Jews, Arabic-Speaking

ETHNONYMS: Names among Jewish groups of the Fertile Crescent are based on locale. Examples are Halabiye (Aleppians) and Shawam (Damascenes). Among Arabic speakers, Arabic-speaking Jews are referred to as "Yahud awlad al-ʿarab" (lit., "Jews who are children of the Arabs," or Arabophone Jews).


Throughout their history, the vast majority of Jews have lived in large cities and market towns. They lived in neighborhoods that were largely Jewish, but in most cities they had neighbors who adhered to other religions. Preference was given to living in courtyards with coreligionists, but non-Jews might live on the same street.


Ben-Jacob, Abraham (1965). A History of the Jews in Iraq: From the End of the Gaonic Period (1038 C.E.) to the Present Time (in Hebrew). Jerusalem: Ben Zvi Institute.

Cohen, Hayyim J. (1973). The Jews of the Middle East, 1960-1972. Jerusalem: Keter Publishing Co.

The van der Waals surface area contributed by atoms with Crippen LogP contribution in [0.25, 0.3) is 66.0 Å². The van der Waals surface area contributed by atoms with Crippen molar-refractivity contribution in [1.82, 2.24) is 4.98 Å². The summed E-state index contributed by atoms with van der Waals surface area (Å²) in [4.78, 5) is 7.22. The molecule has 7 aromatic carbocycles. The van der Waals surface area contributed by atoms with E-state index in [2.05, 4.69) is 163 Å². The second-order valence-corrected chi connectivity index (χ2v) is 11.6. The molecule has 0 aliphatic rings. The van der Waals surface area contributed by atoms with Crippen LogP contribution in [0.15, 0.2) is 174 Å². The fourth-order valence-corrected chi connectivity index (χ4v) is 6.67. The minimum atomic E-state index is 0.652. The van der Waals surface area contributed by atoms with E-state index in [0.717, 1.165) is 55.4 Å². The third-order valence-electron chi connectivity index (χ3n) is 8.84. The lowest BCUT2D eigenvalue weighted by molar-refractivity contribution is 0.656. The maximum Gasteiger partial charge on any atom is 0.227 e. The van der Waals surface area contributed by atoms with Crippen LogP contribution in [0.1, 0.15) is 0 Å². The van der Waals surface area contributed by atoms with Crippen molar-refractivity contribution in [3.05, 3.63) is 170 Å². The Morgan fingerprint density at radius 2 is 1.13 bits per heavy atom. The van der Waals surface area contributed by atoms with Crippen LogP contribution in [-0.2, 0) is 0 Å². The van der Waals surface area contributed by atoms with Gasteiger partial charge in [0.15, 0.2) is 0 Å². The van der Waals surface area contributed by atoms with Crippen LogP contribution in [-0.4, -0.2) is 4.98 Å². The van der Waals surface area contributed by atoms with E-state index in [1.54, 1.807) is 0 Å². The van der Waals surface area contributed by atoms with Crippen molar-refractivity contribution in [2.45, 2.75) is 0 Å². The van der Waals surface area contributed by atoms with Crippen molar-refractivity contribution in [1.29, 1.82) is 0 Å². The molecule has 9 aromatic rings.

Goitein, Shlomo D. (1969-1989). A Mediterranean Society. Berkeley and Los Angeles: University of California Press.

Shamir, Shlomo, ed. (1987). The Jews of Egypt: A Mediterranean Society in Modern Times. Boulder, Colo.: Westview Press.

Zenner, Walter P. (1982). "Jews in Late Ottoman Syria." In Jewish Societies in the Middle East, edited by Shlomo Deshen and Walter P. Zenner, 155-210. Lanham, Md.: University Press of America.


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